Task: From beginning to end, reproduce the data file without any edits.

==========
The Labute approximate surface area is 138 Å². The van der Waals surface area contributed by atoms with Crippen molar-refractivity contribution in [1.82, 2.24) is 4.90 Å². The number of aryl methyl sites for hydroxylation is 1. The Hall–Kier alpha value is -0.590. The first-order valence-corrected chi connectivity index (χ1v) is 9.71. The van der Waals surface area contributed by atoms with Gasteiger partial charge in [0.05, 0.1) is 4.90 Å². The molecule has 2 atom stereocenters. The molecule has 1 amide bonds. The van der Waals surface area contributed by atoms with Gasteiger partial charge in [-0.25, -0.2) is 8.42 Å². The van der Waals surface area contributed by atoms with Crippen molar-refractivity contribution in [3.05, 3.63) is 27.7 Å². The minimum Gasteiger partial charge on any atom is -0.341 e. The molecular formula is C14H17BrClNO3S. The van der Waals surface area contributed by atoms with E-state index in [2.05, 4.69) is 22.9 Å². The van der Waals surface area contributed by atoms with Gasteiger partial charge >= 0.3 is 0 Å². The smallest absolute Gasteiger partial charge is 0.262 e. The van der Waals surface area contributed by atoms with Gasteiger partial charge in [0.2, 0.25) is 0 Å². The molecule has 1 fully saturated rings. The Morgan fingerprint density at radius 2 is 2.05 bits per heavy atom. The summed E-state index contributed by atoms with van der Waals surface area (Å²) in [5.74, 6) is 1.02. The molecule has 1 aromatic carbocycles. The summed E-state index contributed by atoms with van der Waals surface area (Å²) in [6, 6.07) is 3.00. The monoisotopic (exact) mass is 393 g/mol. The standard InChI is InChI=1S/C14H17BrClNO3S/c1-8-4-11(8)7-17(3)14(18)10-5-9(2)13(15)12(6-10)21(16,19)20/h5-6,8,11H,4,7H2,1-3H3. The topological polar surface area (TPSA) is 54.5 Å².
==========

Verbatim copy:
The Labute approximate surface area is 138 Å². The van der Waals surface area contributed by atoms with Crippen molar-refractivity contribution in [1.82, 2.24) is 4.90 Å². The number of aryl methyl sites for hydroxylation is 1. The Hall–Kier alpha value is -0.590. The first-order valence-corrected chi connectivity index (χ1v) is 9.71. The van der Waals surface area contributed by atoms with Gasteiger partial charge in [0.05, 0.1) is 4.90 Å². The molecule has 2 atom stereocenters. The molecule has 1 amide bonds. The van der Waals surface area contributed by atoms with Gasteiger partial charge in [-0.25, -0.2) is 8.42 Å². The van der Waals surface area contributed by atoms with Crippen molar-refractivity contribution in [3.05, 3.63) is 27.7 Å². The minimum Gasteiger partial charge on any atom is -0.341 e. The molecular formula is C14H17BrClNO3S. The van der Waals surface area contributed by atoms with E-state index in [2.05, 4.69) is 22.9 Å². The van der Waals surface area contributed by atoms with Gasteiger partial charge >= 0.3 is 0 Å². The smallest absolute Gasteiger partial charge is 0.262 e. The van der Waals surface area contributed by atoms with Gasteiger partial charge in [0.2, 0.25) is 0 Å². The molecule has 1 fully saturated rings. The Morgan fingerprint density at radius 2 is 2.05 bits per heavy atom. The summed E-state index contributed by atoms with van der Waals surface area (Å²) in [5.74, 6) is 1.02. The molecule has 1 aromatic carbocycles. The summed E-state index contributed by atoms with van der Waals surface area (Å²) in [6, 6.07) is 3.00. The monoisotopic (exact) mass is 393 g/mol. The standard InChI is InChI=1S/C14H17BrClNO3S/c1-8-4-11(8)7-17(3)14(18)10-5-9(2)13(15)12(6-10)21(16,19)20/h5-6,8,11H,4,7H2,1-3H3. The topological polar surface area (TPSA) is 54.5 Å².